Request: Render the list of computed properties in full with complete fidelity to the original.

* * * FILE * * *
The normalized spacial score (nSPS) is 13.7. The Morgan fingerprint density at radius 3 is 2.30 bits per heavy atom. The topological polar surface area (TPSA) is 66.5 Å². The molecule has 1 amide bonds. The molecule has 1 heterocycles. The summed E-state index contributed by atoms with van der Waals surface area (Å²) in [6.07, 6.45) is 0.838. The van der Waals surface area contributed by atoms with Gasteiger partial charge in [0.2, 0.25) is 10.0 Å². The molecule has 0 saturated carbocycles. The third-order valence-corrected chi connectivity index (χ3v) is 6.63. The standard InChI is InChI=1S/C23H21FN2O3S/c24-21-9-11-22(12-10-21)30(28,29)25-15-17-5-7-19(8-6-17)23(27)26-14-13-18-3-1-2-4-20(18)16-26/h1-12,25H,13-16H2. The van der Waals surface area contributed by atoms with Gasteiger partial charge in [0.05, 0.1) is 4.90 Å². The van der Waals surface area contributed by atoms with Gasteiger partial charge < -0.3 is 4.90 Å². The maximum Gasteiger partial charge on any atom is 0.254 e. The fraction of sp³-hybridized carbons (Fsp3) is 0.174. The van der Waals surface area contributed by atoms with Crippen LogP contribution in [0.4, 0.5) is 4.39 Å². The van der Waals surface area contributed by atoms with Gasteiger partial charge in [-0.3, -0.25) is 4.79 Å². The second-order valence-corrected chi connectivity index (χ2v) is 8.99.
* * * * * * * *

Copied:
The normalized spacial score (nSPS) is 13.7. The Morgan fingerprint density at radius 3 is 2.30 bits per heavy atom. The topological polar surface area (TPSA) is 66.5 Å². The molecule has 1 amide bonds. The molecule has 1 heterocycles. The summed E-state index contributed by atoms with van der Waals surface area (Å²) in [6.07, 6.45) is 0.838. The van der Waals surface area contributed by atoms with Gasteiger partial charge in [0.2, 0.25) is 10.0 Å². The molecule has 0 saturated carbocycles. The third-order valence-corrected chi connectivity index (χ3v) is 6.63. The standard InChI is InChI=1S/C23H21FN2O3S/c24-21-9-11-22(12-10-21)30(28,29)25-15-17-5-7-19(8-6-17)23(27)26-14-13-18-3-1-2-4-20(18)16-26/h1-12,25H,13-16H2. The van der Waals surface area contributed by atoms with Gasteiger partial charge in [0.05, 0.1) is 4.90 Å². The van der Waals surface area contributed by atoms with Gasteiger partial charge < -0.3 is 4.90 Å². The maximum Gasteiger partial charge on any atom is 0.254 e. The fraction of sp³-hybridized carbons (Fsp3) is 0.174. The van der Waals surface area contributed by atoms with Crippen LogP contribution in [0.4, 0.5) is 4.39 Å². The van der Waals surface area contributed by atoms with Gasteiger partial charge in [-0.3, -0.25) is 4.79 Å². The second-order valence-corrected chi connectivity index (χ2v) is 8.99.